5 Tips for Qualifying Leads at Events

Events provide wonderful opportunities to spark connections that your sales team can use to build profitable relationships. And while sales teams can be persnickety, they do appreciate it when you hand them warm, qualified leads coming out of your event.

Event marketers and sales need to work together to make more event connections with the right customers and prospects, identify the warmest leads, and kindle that interest until it grows hot enough to turn into a sale.

Here are five ways to maximize lead qualification at your events:

1. Define your goals ahead of time. Too often, a company will say lead generation is a priority for an event, but it won’t establish a goal. Failing to set a goal makes success evaluation pretty much impossible. As you prepare for your next event, determine how many leads you need to generate, and make a plan with specific action steps to guide your approach and evaluate your success.

2. Distinguish leads from inquiries. Many companies evaluate an event’s impact by the number of names staff members collect. However, not everyone who gives up their info represents a real business opportunity. Some are warm leads; others are just warm bodies.

Track your progress more accurately by distinguishing between inquiries (the raw number of names collected) and actual leads (qualified business opportunities). This makes effectiveness easier to evaluate, and it clarifies who needs a follow-up..

3. Simplify your temperature rating. To prioritize follow-ups, you need to know how warm each lead is. Some are hot — almost ready to buy — while others are lukewarm. They need to be nurtured a bit before they’ll make a purchase. Others are cold, and they’re not even worth your sales team’s time.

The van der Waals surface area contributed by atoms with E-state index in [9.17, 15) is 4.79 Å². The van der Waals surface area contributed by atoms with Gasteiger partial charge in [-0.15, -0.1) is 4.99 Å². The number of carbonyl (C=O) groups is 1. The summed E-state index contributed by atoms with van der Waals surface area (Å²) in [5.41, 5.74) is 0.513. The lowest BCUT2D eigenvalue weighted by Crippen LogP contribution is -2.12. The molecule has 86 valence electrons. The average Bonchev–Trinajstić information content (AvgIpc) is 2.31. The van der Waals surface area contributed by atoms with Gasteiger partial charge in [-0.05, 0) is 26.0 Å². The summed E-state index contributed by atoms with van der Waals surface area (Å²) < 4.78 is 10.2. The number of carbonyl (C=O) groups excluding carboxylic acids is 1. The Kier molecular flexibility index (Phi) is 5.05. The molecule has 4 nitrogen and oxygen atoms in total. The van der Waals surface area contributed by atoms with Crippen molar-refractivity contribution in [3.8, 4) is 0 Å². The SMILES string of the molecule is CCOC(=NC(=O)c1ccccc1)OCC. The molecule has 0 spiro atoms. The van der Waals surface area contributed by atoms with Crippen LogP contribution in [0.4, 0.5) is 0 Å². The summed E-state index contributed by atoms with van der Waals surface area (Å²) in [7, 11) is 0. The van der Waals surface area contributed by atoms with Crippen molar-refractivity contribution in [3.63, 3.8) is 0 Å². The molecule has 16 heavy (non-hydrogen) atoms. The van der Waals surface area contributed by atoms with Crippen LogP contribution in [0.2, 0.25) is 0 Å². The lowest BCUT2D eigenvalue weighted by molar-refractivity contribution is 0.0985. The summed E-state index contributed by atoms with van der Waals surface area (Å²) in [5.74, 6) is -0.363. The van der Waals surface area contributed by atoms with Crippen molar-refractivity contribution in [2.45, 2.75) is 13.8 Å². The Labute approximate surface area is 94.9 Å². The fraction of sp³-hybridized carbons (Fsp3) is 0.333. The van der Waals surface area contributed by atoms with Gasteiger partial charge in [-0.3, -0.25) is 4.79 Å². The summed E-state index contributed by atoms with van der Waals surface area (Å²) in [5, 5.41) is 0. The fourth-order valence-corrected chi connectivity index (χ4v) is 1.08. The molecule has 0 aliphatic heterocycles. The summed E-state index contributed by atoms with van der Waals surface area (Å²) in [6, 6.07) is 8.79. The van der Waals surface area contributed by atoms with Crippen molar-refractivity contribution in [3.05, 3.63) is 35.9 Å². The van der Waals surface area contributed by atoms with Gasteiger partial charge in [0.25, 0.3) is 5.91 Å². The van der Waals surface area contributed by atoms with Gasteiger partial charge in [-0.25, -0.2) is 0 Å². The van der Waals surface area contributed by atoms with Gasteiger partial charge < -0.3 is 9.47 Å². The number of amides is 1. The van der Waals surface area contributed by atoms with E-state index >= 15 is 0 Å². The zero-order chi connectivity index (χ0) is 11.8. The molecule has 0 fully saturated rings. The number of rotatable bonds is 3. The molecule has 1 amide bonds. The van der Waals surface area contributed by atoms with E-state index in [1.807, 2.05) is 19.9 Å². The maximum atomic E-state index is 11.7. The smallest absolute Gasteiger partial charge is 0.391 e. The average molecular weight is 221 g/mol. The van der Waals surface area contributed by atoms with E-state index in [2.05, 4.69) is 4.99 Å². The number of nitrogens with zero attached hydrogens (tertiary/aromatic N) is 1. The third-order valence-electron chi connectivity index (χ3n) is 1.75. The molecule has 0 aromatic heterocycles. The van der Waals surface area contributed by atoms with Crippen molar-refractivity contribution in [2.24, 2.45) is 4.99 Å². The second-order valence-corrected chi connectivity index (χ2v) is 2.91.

Qualification should be straightforward. When someone visits your booth, for example, you want to focus on making a connection — not killing the moment with a long list of questions. A complicated lead qualification process can turn an interaction into an interrogation.

Instead, keep it simple by asking:

How much buying authority or influence does this person have?

How soon is this person likely to make a purchasing decision?

These questions will help you determine which visitors are hot or warm leads, and which ones aren’t leads at all.

4. Calculate revenue opportunity. It takes time and multiple touch points to convert prospects into customers, so how do you evaluate the financial impact of an event? A useful way is to think of an event’s financial impact is in terms of revenue opportunity. Calculating the amount of opportunity created is more honest than trying to get at a true ROI, which would assume that you are making sales right then and there at the event!

Here’s how to get to an opportunity evaluation: Simply multiply the number of warm and hot leads by the average sales price of your product or service. For example, if you capture 100 warm and hot leads at a show and your average customer spends $10,000, report that the revenue opportunity created at the event is $1 million. This calculation helps quantify the financial impact of an event, while leaving the conversion of opportunities to sales to post-event sales activities.

5. Hold the sales team accountable. Companies often expect event marketers to provide leads, but the problem is that salespeople are usually the ones interacting with customers at the event. Hold salespeople accountable for capturing qualified leads by setting goals for each person and rewarding people who exceed their goals.

Generating leads isn’t the only benefit of trade shows and corporate events, but it’s one of the most important ways events can contribute to your company’s sales and marketing strategy. Going in without a strategy for generating and qualifying leads is like trying to start a fire without flint and steel. By following these tips for creating a smart lead qualification process, you can turn up the heat at your next event.To learn more about event measurement, visit our new resource center.

Author: Dax Callner - Professional agitator, musician, sushi snob. Strategy leader at Sparks.

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2828 Charter Road
Philadelphia, Pennsylvania 19154
United States

March 19, 2015

By Kristy Elisano